‘Obscene’: Mike Pence Breaks 121-Year Ban on Driving on Michigan’s Mackinac Island
Vice President Mike Pence sparked outrage on social media Saturday when he traveled in the first-ever motorcade to drive down the streets of Michigan's car-free Mackinac Island, HuffPost reported.
Pence, who traveled to the island for the Mackinac Republican Leadership Conference, was the first sitting vice president to ever visit the island, according to the Detroit Free Press. However, former presidents Harry Truman, John F. Kennedy, Gerald Ford, George H.W. Bush and Bill Clinton all visited the island while respecting its 121-year prohibition on cars, according to HuffPost. Ford, the only sitting president to visit the island, rode around in a horse-drawn carriage, though the secret service did stash a car on the island in case of an emergency.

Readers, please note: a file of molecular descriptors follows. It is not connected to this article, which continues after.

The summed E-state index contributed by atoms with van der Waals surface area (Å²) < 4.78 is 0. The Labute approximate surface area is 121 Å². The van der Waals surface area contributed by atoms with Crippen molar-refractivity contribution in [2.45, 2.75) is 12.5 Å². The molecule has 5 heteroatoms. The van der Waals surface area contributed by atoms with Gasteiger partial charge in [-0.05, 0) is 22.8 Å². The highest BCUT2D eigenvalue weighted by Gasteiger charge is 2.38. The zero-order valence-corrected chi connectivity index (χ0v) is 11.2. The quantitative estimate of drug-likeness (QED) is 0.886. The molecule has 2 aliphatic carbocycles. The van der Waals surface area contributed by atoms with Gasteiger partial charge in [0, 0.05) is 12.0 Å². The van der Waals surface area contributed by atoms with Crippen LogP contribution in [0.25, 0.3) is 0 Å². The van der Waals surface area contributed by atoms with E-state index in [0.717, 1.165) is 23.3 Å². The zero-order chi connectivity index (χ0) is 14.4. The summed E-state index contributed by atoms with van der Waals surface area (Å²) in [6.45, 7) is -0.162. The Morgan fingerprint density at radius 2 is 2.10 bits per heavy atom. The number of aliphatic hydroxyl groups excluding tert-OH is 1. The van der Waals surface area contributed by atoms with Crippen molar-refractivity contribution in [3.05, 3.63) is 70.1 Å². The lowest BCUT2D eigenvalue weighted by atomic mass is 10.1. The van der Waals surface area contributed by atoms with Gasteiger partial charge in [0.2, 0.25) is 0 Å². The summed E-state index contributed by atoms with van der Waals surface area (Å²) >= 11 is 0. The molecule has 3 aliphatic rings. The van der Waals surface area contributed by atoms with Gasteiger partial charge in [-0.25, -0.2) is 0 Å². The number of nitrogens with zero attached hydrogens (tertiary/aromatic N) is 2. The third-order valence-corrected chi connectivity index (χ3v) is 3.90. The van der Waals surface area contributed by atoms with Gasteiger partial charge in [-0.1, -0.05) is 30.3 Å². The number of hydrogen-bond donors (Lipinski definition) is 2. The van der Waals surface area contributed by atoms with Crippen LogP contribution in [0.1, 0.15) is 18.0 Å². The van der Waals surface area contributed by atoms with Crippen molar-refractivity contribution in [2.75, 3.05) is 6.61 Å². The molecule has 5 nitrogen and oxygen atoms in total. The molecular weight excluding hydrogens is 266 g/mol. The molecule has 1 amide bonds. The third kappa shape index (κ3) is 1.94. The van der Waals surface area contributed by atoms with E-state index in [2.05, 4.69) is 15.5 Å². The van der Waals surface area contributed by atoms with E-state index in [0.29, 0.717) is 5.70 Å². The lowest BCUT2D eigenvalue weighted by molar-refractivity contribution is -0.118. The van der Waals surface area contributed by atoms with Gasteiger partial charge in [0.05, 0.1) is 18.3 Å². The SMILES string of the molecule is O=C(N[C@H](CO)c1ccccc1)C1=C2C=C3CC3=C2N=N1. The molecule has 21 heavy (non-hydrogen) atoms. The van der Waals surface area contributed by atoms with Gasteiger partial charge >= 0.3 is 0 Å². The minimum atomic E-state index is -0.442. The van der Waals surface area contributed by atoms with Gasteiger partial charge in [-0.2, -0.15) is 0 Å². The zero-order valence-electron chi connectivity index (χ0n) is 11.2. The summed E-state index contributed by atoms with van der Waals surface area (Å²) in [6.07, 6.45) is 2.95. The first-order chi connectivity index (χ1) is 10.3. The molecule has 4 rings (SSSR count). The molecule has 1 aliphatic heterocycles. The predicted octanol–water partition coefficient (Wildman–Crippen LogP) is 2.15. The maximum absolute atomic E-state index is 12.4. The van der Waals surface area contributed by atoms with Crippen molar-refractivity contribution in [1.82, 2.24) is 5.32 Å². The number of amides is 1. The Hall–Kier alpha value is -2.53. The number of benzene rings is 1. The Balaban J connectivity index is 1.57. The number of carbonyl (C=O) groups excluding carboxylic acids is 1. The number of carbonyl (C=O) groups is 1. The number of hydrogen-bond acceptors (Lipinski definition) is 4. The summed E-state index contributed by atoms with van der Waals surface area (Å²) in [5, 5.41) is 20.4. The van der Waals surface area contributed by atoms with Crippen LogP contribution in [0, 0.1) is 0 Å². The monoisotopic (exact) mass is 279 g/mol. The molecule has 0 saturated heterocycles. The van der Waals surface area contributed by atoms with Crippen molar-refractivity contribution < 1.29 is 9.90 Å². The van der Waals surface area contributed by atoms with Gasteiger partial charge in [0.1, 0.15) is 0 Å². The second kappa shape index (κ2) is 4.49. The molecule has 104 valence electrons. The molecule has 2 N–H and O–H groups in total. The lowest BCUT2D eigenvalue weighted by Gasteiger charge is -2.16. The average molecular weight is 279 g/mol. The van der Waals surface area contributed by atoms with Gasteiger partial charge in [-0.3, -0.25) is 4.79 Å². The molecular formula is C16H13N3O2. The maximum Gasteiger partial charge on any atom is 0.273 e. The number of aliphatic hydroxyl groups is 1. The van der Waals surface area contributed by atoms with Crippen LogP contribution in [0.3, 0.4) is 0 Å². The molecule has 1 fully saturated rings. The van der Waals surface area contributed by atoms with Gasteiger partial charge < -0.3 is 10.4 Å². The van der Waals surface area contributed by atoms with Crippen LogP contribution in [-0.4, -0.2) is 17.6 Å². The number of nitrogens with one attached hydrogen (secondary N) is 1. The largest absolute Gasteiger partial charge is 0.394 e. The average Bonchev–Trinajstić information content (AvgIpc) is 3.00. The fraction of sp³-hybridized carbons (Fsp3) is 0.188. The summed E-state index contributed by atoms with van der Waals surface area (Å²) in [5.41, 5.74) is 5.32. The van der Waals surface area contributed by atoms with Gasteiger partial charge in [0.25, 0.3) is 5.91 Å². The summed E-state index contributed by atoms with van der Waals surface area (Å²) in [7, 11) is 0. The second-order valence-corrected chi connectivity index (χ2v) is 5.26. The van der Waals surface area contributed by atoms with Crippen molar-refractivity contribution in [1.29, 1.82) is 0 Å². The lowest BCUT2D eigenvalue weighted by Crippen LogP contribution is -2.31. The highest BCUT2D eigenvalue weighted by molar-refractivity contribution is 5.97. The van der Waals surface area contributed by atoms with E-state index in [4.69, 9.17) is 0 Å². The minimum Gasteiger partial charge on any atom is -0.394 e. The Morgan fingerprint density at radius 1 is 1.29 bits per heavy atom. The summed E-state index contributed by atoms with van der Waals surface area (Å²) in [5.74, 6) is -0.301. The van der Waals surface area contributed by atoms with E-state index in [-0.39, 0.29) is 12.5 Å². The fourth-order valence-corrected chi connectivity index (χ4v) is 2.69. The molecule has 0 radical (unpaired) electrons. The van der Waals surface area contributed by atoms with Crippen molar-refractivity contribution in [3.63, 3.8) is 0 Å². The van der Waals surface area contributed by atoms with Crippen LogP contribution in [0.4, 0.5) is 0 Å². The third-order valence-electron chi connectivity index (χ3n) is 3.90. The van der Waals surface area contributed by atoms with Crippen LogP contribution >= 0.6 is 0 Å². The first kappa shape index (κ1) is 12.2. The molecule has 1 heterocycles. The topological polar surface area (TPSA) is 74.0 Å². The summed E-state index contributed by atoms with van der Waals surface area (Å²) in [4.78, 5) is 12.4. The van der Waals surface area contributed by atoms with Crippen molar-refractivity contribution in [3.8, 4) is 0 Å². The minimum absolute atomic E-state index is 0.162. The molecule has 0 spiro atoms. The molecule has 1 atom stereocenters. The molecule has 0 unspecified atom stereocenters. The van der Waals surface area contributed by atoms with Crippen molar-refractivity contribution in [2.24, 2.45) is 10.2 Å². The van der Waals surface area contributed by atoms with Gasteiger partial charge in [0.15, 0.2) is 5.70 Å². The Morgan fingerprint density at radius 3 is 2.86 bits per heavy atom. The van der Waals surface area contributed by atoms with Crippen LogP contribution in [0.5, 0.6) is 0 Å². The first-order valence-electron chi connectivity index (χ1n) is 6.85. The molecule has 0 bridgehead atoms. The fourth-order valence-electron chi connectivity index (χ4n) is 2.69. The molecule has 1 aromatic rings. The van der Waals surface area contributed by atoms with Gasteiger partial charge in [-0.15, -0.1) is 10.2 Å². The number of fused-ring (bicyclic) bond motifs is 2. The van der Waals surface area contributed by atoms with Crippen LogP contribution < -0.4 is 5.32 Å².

"This video of the cars driving on our beautiful #MackinacIsland makes my stomach turn," Rep. Rashida Tlaib (D-Mich.) tweeted.
Banned for a century people, and here comes the Trump Administration trampling all over it, like they do the U.S. Constitution.— Rashida Tlaib (@RashidaTlaib) September 22, 2019
This video of the cars driving on our beautiful #MackinacIsland makes my stomach turn. https://t.co/D8yvHN2Xr0
Pence landed on the island by helicopter and then took the eight-car motorcade to and from the hotel where the conference was held, according to the Detroit Free Press.
Some, including the ferry service that transported the vehicles to the island, defended Pence's actions on security grounds.
"Regardless of your political views, we hope you'll understand the logistical intricacies involved in securing our leaders while visiting," Shepler's Ferry wrote on Twitter, as Michigan Live reported. "We were happy to assist."